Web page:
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Understanding Trichotillomania: The Do's & Don'ts

Updated: Aug 1, 2020

I’m sitting at a desk, where I should be writing, researching, computing, or creating, but I can’t. I’m stuck. My arm is sore from holding my hand up to my head. My head feels like it’s on fire. My fingers have woven themselves through the roots of the hair on my head, in search of their prey. One hair feels wiry and coarse, unlike its soft and thin neighbors. My thumb and middle finger wrap around the hair, feeling from end to follicle, twisting to separate it from the other hairs around it. An unexpected pop of pleasure releases as a follicle disconnects from the scalp. My brain, oblivious to what’s been going on, now turns its attention to my misbehaving fingers, begging them to stop. It consciously orders my fingers to feel around my scalp, evaluating the damage they have done. One side of my back hairline feels more thinned out than the other, and I begin to worry that the lopsidedness will draw attention. My fingers take care of that for me before I have even finished the thought. I look up at the clock, realizing I’ve just lost 5 minutes of my life to a battle between my mind and my fingers.


Research has shown that around 1 in 50 people have or will experience trichotillomania in their lifetime.

That is a lot of people in this world. So why do I feel so alone in this? I only know of a handful of people who have ever opened up to me about their trichotillomania or other BFRBs (body focused repetitive behavior). Honestly this doesn’t surprise me.

Trichotillomania is extremely hard to talk about.

It’s so easy to feel alone in having trichotillomania because most everyone who has trich isn’t advertising it to the world. We hide it.

Why? Because people who don’t deal with trich do not understand it.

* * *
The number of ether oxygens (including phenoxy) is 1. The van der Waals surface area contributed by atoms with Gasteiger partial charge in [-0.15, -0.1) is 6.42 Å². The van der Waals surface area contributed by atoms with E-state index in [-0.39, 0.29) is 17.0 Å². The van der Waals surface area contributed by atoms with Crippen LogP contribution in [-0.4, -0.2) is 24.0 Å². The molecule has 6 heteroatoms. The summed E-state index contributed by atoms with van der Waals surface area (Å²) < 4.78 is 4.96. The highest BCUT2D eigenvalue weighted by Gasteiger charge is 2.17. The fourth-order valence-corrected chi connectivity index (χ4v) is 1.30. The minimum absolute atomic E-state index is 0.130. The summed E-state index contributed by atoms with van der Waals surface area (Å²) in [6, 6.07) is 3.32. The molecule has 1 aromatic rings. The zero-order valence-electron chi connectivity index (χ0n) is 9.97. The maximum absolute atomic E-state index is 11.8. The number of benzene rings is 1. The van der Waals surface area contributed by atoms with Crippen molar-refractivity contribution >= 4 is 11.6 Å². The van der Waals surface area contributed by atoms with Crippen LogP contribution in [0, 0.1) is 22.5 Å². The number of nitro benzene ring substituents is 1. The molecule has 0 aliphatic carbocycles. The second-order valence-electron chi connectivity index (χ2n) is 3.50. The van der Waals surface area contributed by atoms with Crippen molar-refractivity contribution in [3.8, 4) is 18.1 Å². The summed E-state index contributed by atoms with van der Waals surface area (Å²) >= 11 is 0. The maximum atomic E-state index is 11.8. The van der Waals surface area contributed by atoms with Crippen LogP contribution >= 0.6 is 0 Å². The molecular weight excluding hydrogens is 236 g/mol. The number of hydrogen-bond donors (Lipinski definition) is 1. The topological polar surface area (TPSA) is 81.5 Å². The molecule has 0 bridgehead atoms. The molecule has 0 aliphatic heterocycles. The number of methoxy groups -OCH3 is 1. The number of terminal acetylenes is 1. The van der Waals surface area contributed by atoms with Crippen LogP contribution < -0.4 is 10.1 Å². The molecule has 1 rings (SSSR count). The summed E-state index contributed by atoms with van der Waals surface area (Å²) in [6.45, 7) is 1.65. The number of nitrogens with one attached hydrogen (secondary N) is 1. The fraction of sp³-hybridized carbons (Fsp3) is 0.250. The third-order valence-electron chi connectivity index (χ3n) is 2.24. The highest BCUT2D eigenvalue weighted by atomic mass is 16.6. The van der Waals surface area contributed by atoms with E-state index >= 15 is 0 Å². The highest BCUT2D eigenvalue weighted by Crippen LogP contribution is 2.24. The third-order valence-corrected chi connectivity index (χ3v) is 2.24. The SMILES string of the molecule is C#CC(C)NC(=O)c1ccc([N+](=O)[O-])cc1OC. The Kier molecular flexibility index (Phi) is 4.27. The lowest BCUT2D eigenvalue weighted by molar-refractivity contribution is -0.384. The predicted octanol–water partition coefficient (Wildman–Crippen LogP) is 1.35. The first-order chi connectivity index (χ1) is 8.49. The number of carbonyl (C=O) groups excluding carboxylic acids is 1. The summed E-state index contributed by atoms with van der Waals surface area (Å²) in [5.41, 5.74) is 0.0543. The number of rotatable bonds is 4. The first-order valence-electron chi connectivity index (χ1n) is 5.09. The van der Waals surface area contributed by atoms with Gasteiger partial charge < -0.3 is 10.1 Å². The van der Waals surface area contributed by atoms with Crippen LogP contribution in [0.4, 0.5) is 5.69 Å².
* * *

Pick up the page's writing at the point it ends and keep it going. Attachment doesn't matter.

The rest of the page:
The most common misconception about hair pulling is that it’s a bad habit, like chewing fingernails (which I also do / have been able to quit fairly easily). People ask me why I can’t just stop. They tell me I’m lacking self control and discipline. They blame me.

This is not a bad habit. Trichotillomania is a mental disorder. It does not follow logic.

It works like this: I get a strong feeling of pressure in my head (like if you've ever worn a tight ponytail all day long), or sometimes it feels like my scalp is burning or stinging. The only way I can relieve this feeling is to pull, and once I start it's incredibly difficult to stop. Sometimes, I don't even realize I'm doing it until I've already lost a substantial amount of hair.

You might assume that seeing the effects of hair pulling and dealing with hair loss would be a punishment that would deter further pulling, but unfortunately this is not the case.

A common feeling among those who experience trich is that people often pull because they are anxious about how much they’ve already pulled. Then it multiplies.

For me, this is further complicated by my alopecia. It’s easy to see the irony in the fact that I’m simultaneously suffering from an autoimmune disorder that makes my hair fall out AND I also pull my hair out. These don’t mix well.


My family has invested so much time and spent so much money on dermatology, medications, therapy, and hair loss concealing products... I can’t imagine how frustrating it must feel to watch me pull my hair out.

They want to help me, but for a long time their help was more of a hindrance to my pulling.

If friends and family saw me pulling, they would beg me to stop. They would say things like, “Caroline, please stop pulling your hair,” “Caroline, you’re pulling your hair,” “Caroline can you at least not pull when I’m talking to you?”